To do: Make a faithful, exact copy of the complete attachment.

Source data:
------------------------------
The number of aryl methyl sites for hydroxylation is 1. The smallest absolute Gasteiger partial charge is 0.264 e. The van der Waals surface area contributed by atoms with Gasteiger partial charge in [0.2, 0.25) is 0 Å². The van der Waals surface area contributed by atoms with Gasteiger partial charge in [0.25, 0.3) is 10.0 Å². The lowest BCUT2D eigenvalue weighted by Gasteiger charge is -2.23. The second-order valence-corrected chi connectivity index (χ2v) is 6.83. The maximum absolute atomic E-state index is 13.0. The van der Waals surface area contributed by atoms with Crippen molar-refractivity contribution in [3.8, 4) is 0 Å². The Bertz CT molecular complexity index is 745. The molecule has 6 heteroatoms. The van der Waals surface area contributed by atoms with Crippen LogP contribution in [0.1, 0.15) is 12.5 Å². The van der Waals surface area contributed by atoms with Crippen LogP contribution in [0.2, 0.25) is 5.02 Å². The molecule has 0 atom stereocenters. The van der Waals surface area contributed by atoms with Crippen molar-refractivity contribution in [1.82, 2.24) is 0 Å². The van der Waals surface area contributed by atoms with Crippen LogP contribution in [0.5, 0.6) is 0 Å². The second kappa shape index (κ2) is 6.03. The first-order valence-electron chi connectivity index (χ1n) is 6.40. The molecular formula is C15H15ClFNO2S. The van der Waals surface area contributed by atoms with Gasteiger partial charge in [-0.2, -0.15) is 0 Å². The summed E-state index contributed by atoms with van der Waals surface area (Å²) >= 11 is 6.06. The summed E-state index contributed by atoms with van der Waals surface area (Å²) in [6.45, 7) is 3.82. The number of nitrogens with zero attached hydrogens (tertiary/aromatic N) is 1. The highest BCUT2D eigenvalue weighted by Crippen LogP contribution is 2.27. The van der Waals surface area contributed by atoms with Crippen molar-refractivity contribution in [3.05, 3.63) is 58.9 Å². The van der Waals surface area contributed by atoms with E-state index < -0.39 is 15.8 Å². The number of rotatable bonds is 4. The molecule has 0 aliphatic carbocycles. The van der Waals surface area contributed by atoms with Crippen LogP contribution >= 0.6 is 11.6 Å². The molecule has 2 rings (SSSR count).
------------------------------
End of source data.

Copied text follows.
The number of aryl methyl sites for hydroxylation is 1. The smallest absolute Gasteiger partial charge is 0.264 e. The van der Waals surface area contributed by atoms with Gasteiger partial charge in [0.2, 0.25) is 0 Å². The van der Waals surface area contributed by atoms with Gasteiger partial charge in [0.25, 0.3) is 10.0 Å². The lowest BCUT2D eigenvalue weighted by Gasteiger charge is -2.23. The second-order valence-corrected chi connectivity index (χ2v) is 6.83. The maximum absolute atomic E-state index is 13.0. The van der Waals surface area contributed by atoms with Crippen molar-refractivity contribution in [3.8, 4) is 0 Å². The Bertz CT molecular complexity index is 745. The molecule has 6 heteroatoms. The van der Waals surface area contributed by atoms with Crippen LogP contribution in [0.1, 0.15) is 12.5 Å². The van der Waals surface area contributed by atoms with Crippen LogP contribution in [0.2, 0.25) is 5.02 Å². The molecule has 0 atom stereocenters. The van der Waals surface area contributed by atoms with Crippen molar-refractivity contribution in [1.82, 2.24) is 0 Å². The van der Waals surface area contributed by atoms with Crippen LogP contribution in [0.5, 0.6) is 0 Å². The second kappa shape index (κ2) is 6.03. The first-order valence-electron chi connectivity index (χ1n) is 6.40. The molecular formula is C15H15ClFNO2S. The van der Waals surface area contributed by atoms with Gasteiger partial charge in [-0.2, -0.15) is 0 Å². The summed E-state index contributed by atoms with van der Waals surface area (Å²) >= 11 is 6.06. The summed E-state index contributed by atoms with van der Waals surface area (Å²) in [6.45, 7) is 3.82. The number of nitrogens with zero attached hydrogens (tertiary/aromatic N) is 1. The highest BCUT2D eigenvalue weighted by Crippen LogP contribution is 2.27. The van der Waals surface area contributed by atoms with Crippen molar-refractivity contribution in [3.05, 3.63) is 58.9 Å². The van der Waals surface area contributed by atoms with E-state index < -0.39 is 15.8 Å². The number of rotatable bonds is 4. The molecule has 0 aliphatic carbocycles. The van der Waals surface area contributed by atoms with Crippen LogP contribution >= 0.6 is 11.6 Å². The molecule has 2 rings (SSSR count).